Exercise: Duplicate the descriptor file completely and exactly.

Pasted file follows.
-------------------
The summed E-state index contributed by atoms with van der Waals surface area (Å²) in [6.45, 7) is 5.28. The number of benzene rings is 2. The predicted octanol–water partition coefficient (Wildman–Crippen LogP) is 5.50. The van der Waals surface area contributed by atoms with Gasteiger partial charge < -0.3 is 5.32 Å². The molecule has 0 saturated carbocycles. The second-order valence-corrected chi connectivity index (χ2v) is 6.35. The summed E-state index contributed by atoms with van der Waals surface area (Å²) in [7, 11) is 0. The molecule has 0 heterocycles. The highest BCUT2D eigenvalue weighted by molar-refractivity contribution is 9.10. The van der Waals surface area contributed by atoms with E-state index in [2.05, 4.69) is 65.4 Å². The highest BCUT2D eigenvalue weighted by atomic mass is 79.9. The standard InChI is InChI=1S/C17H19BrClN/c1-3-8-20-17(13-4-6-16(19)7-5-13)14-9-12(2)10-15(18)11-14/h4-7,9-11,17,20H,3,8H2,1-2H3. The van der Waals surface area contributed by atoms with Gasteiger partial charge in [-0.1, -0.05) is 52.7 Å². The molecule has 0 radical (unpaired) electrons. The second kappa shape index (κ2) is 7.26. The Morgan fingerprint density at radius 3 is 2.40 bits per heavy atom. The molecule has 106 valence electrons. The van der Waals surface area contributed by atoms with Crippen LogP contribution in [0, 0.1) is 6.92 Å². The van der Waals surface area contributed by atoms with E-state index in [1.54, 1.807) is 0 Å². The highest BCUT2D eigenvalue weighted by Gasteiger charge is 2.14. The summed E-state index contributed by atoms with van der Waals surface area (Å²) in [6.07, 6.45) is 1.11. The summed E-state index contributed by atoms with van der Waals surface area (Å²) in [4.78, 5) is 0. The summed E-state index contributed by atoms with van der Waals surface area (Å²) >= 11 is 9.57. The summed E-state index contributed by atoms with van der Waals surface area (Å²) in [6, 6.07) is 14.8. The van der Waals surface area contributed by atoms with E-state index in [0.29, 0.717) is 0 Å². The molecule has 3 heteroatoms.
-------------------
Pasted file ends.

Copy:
The summed E-state index contributed by atoms with van der Waals surface area (Å²) in [6.45, 7) is 5.28. The number of benzene rings is 2. The predicted octanol–water partition coefficient (Wildman–Crippen LogP) is 5.50. The van der Waals surface area contributed by atoms with Gasteiger partial charge < -0.3 is 5.32 Å². The molecule has 0 saturated carbocycles. The second-order valence-corrected chi connectivity index (χ2v) is 6.35. The summed E-state index contributed by atoms with van der Waals surface area (Å²) in [7, 11) is 0. The molecule has 0 heterocycles. The highest BCUT2D eigenvalue weighted by molar-refractivity contribution is 9.10. The van der Waals surface area contributed by atoms with E-state index in [2.05, 4.69) is 65.4 Å². The highest BCUT2D eigenvalue weighted by atomic mass is 79.9. The standard InChI is InChI=1S/C17H19BrClN/c1-3-8-20-17(13-4-6-16(19)7-5-13)14-9-12(2)10-15(18)11-14/h4-7,9-11,17,20H,3,8H2,1-2H3. The van der Waals surface area contributed by atoms with Gasteiger partial charge in [-0.1, -0.05) is 52.7 Å². The molecule has 0 radical (unpaired) electrons. The second kappa shape index (κ2) is 7.26. The Morgan fingerprint density at radius 3 is 2.40 bits per heavy atom. The molecule has 106 valence electrons. The van der Waals surface area contributed by atoms with Crippen LogP contribution in [0, 0.1) is 6.92 Å². The van der Waals surface area contributed by atoms with E-state index in [1.54, 1.807) is 0 Å². The highest BCUT2D eigenvalue weighted by Gasteiger charge is 2.14. The summed E-state index contributed by atoms with van der Waals surface area (Å²) in [6.07, 6.45) is 1.11. The summed E-state index contributed by atoms with van der Waals surface area (Å²) in [4.78, 5) is 0. The summed E-state index contributed by atoms with van der Waals surface area (Å²) >= 11 is 9.57. The summed E-state index contributed by atoms with van der Waals surface area (Å²) in [6, 6.07) is 14.8. The van der Waals surface area contributed by atoms with E-state index in [0.29, 0.717) is 0 Å². The molecule has 3 heteroatoms.